Time series have several characteristics that make their analysis different from other types of data.

- The time series variable (for example, the stock price) may have a
**trend**over time. This refers to the increasing or decreasing values in a given time series. - The variable may exhibit cyclicity or
**seasonality**. This refers to the repeating cycle over a specific period (such as week, month, etc.) in the time series. A seasonal pattern exists when a series is influenced by seasonal factors (e.g., the quarter of the year, the month, or day of the week). Seasonality is always of a fixed and known period. As an example, if you study the quarterly earnings of a company such as John Deere, it will exhibit seasonality with the earnings peaking during the harvest season. - The data will have
**serial correlation**between subsequent observations. - The data will almost always have an
**irregular component**, which is referred to as the White Noise. This is the random variation not explained by any other factor. White Noise is a stationary process with a constant mean and variance.

A cyclic pattern exists when data exhibit rises and falls that are *not of fixed period*. The duration of these fluctuations is usually of at least 2 years. Many people confuse cyclic behavior with seasonal behavior, but they are really quite different. If the fluctuations are not of fixed period then they are cyclic; if the period is unchanging and associated with some aspect of the calendar, then the pattern is seasonal. In general, the average length of cycles is longer than the length of a seasonal pattern, and the magnitude of cycles tends to be more variable than the magnitude of seasonal patterns.

Due to these factors, the time series data can exhibit a huge variety of patterns and it is therefore helpful to decompose the time series into its several components each representing an underlying pattern, namely, trend, cycle, seasonality, and random (stationary). Decomposing a time series into these components is an important part of time series analysis because this is the primary assumption to forecast the time series in the future. This is generally done to help understand the time series better, but it can also be used to improve forecasts.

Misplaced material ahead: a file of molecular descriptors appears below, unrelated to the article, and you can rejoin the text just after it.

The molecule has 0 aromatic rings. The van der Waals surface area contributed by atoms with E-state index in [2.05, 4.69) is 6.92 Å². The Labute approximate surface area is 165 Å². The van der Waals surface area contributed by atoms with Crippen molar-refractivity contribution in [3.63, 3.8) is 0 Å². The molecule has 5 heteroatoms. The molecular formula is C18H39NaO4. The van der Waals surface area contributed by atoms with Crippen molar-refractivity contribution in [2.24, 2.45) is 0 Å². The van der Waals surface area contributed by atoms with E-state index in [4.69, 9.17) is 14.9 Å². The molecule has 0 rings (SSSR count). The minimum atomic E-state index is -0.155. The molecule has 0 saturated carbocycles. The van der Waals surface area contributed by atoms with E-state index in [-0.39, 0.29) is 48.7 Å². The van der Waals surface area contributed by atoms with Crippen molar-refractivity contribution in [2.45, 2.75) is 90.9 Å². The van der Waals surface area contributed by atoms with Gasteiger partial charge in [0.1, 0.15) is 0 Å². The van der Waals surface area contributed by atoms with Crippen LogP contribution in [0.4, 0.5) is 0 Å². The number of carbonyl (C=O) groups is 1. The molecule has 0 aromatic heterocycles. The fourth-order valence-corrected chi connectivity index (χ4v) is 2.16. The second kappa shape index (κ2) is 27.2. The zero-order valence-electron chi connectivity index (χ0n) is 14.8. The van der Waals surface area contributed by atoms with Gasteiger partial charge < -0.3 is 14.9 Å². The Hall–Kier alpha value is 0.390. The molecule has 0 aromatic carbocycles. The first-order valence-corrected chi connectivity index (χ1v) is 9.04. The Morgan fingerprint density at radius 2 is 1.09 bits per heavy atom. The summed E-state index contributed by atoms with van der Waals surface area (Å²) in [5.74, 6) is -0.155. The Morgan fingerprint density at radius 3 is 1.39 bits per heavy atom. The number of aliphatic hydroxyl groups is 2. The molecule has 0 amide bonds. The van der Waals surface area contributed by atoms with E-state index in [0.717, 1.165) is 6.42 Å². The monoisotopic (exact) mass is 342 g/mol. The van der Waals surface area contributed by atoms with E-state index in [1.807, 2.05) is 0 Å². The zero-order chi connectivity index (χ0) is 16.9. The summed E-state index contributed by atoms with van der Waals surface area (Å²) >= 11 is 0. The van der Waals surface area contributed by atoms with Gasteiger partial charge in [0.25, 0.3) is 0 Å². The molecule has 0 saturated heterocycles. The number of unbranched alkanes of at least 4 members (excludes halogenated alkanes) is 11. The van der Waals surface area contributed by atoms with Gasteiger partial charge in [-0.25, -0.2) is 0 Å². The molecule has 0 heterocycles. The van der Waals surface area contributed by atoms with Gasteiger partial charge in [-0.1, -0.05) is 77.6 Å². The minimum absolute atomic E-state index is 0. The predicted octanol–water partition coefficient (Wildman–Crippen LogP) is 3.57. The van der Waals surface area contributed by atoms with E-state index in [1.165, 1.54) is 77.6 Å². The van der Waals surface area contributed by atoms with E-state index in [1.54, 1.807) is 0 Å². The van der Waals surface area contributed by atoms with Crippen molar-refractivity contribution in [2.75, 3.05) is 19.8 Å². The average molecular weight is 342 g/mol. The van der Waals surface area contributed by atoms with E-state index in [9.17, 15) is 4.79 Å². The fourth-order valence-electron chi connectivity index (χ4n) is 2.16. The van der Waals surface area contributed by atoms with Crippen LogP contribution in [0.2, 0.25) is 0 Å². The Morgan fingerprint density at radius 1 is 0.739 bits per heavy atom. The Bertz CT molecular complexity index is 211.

### Examples

The following two charts show examples of trend and seasonality. The first chart plots the quarterly GDP data which shows a clear uptrend over time. The second chart shows the quarterly earnings for John Deere which exhibits seasonality in earnings within a year.

In the following lessons we will learn about how we can use time series analysis to develop mathematical models that provide plausible descriptions for sample data. Before we get to the models, we will learn about a few important concepts such as the stationary process, autocorrelation, and decomposition of time series in more detail.

### Exercise

The following vector contains the quarterly John Deere earnings for the period Jan 2011 to July 2017.

1 |
c(1.87,1.70,0.50,0.36,0.95,1.46,0.71,0.74,1.47,1.57,0.83,1.58,2.19,2.40,1.51,1.89,2.16,2.74,1.41,1.88,2.32,2.55,1.25,1.44,1.68,2.06,1.02) |

The data is in reverse order, i.e., the first observation (1.87) is for July 2017, the second observation 1.70 is for Apr 2017 and so on.

- Load this vector into a variable in your R session.
- Reverse the vector using the
`rev()`

function so that the resulting data is in increasing chronological order. - Convert this into time series data using
`ts()`

function. - Check that the resulting data is of the class ts using the
`is.ts()`

function. - Use the
`plot.ts()`

function to plot the data as time series.

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